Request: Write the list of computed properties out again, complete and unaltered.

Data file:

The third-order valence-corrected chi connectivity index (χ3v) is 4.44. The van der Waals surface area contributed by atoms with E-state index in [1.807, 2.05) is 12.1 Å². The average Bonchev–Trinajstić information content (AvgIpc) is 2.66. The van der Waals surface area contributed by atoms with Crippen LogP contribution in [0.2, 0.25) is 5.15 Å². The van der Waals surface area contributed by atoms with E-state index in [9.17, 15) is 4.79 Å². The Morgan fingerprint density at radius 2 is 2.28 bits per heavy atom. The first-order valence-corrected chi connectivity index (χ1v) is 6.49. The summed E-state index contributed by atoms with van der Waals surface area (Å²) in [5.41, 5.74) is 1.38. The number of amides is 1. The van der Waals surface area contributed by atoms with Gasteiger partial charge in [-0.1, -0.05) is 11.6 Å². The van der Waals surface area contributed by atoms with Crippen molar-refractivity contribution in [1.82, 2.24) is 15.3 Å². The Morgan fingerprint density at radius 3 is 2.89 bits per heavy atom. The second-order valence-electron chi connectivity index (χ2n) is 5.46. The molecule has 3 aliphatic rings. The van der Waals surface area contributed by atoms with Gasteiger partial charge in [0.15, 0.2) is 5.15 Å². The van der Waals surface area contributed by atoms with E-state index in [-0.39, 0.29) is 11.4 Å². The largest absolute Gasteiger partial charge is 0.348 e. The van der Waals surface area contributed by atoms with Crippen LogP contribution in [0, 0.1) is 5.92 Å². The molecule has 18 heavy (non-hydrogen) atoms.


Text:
The third-order valence-corrected chi connectivity index (χ3v) is 4.44. The van der Waals surface area contributed by atoms with E-state index in [1.807, 2.05) is 12.1 Å². The average Bonchev–Trinajstić information content (AvgIpc) is 2.66. The van der Waals surface area contributed by atoms with Crippen LogP contribution in [0.2, 0.25) is 5.15 Å². The van der Waals surface area contributed by atoms with E-state index in [9.17, 15) is 4.79 Å². The Morgan fingerprint density at radius 2 is 2.28 bits per heavy atom. The first-order valence-corrected chi connectivity index (χ1v) is 6.49. The summed E-state index contributed by atoms with van der Waals surface area (Å²) in [5.41, 5.74) is 1.38. The number of amides is 1. The van der Waals surface area contributed by atoms with Gasteiger partial charge in [-0.1, -0.05) is 11.6 Å². The van der Waals surface area contributed by atoms with Crippen molar-refractivity contribution in [1.82, 2.24) is 15.3 Å². The Morgan fingerprint density at radius 3 is 2.89 bits per heavy atom. The second-order valence-electron chi connectivity index (χ2n) is 5.46. The molecule has 3 aliphatic rings. The van der Waals surface area contributed by atoms with Gasteiger partial charge in [0.15, 0.2) is 5.15 Å². The van der Waals surface area contributed by atoms with E-state index in [-0.39, 0.29) is 11.4 Å². The largest absolute Gasteiger partial charge is 0.348 e. The van der Waals surface area contributed by atoms with Crippen LogP contribution in [0, 0.1) is 5.92 Å². The molecule has 18 heavy (non-hydrogen) atoms.